Progressive Place

Friday, April 22, 2005

3-year market scenario for AudiKnow and Podcasting

Soon, a booming market in digital audio will accelerate development of human-quality text-to-speech.

Information audio will evolve like the computer and software industries, only faster. Podcasting is now… (Draw more from my writings about Podcasting.)

4Q05- Mobile Digital audio become ubiquitous.
Digital audio players are everywhere. Gigabytes of storage and MP3 replace cameras as must-have cell phone options. Satellite radios reach critical mass, advertising growth begins to drive charges down 50% per quarter. Satellite subscribers come down with Curse of the Cable: "Aagghh! 200 channels and I still can't find what I want!"

In response to demand, the navigational interface-- as in "navigating the web," not as in a boat-- will grow as the key differentiator. The iPod will begin to feel clunky and primitive, and Apple will continue to lead in the coming Usability Wars.

1Q06- Information audio is mainly high-leverage content, having either a high value for some, or high appeal to many. A booming, but still nascent market.
Broadcast radio providers, led by the digitally advanced NPR, start to awaken.
Intelligent satellite radios introduced. The industry still won't know how to use their tremendous power.

In response to demand, AudiKnow intelligent satellite channel premieres. Like On-Demand, only better. How's it better? Ask for the white paper on it.

A growing market will drive "computer" speech, or text to speech, (T2S), to mature to near-human-quality (NHQ). Then "NHQ-T2S", or just "NH", will gradually make audio the preferred medium for a lot of things we now get in text, but don't have time to read.

2Q06- Demand spreads gradually into moderate-leverage content, which offers enough revenue to meet rising costs of maturing talent pool.

Info Audio, or IA, being promoted into the mainstream, appears on the cover of Newsweek.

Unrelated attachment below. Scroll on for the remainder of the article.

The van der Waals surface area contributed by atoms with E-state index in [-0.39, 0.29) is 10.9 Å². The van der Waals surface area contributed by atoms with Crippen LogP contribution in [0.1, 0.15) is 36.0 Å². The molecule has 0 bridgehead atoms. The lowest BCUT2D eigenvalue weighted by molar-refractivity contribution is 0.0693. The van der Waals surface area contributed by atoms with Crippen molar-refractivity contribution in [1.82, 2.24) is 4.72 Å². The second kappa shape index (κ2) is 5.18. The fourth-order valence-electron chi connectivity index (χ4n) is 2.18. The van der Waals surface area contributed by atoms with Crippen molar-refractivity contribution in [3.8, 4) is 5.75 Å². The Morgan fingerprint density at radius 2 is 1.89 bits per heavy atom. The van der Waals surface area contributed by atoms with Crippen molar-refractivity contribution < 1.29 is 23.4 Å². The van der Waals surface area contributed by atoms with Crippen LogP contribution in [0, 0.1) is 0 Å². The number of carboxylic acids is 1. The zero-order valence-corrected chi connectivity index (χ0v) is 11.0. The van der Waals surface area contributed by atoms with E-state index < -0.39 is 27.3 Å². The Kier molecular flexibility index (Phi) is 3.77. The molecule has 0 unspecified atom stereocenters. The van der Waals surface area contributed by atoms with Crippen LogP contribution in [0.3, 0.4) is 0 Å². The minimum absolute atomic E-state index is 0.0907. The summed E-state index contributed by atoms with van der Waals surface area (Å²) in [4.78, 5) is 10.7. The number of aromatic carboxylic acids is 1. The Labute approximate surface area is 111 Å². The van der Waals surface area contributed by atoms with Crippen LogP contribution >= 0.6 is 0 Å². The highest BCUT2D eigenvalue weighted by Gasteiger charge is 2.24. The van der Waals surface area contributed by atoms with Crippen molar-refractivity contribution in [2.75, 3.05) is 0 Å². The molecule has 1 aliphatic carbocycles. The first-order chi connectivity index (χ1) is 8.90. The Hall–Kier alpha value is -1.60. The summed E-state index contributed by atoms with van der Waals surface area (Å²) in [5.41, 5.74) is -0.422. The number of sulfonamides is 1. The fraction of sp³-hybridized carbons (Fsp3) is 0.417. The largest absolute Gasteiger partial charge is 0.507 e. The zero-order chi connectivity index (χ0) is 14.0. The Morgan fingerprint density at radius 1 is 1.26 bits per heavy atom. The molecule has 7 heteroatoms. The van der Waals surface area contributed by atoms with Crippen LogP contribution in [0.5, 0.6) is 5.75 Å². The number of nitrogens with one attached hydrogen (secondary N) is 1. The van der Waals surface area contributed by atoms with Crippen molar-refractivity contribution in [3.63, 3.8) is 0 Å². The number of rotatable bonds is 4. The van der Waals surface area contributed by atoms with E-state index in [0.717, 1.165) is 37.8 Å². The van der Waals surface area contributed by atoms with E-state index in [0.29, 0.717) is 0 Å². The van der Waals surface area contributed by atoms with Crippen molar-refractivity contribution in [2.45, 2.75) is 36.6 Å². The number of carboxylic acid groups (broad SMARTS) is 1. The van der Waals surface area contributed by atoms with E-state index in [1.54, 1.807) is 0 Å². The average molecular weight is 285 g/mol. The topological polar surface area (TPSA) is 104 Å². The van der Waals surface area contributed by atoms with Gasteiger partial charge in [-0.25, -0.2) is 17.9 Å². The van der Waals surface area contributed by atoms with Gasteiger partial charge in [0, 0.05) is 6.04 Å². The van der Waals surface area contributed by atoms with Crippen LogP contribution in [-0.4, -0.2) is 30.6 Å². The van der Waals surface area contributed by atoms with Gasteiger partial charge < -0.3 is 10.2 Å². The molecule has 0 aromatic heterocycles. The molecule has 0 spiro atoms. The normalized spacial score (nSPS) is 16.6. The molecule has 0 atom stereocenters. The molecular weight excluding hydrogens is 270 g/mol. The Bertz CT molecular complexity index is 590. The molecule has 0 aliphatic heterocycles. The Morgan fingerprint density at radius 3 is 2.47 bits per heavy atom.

Spreading T2S begins to push higher-cost human voices out of lower-margin applications. But only the voices; not the editors, engineers, producers, marketers, or anyone else.

Broadcast radio realizes all their jealously guarded archives are just dead assets without demand. "Archives," always a dull word, will be relabeled "AUDIO SUPERSTORES", and vomit terabytes of stuff onto the web, making an undifferentiated mess and confusing everybody.

3Q06- Demand for IA makes human-voice content more expensive and harder to get. Overnight, near-human quality T2S, or NH, takes over low-leverage commodity end of IA market.

4Q06-2Q07- Mainstream, mainstream.

Employment Implications of NH
Will this then eliminate jobs? NO. For the foreseeable future, digital audio will require a human voice. Rather than eliminate jobs, computers created more. Along with more demand and more complexity, came greater utilization, higher perceived value, greater dependency, and thus more demand. The jobs changed, became more complex, more interesting, and more lucrative. Operators became programmers, and then systems analysts, and then information engineers.

For a while, distributing information in audio will require human voices to read it, and human editors and engineers to produce it. Recorded audio is labor-intensive, so a lot of new, good-paying jobs will appear for vocal talent, editors, producers, engineers, and writers to re-write and adapt current print material for audio. (Yes, print writing and audio writing are different.)

As with computers and communications, as the "means of production" automates, the "talent" will have to gain advanced technical skills, or end up doing something else.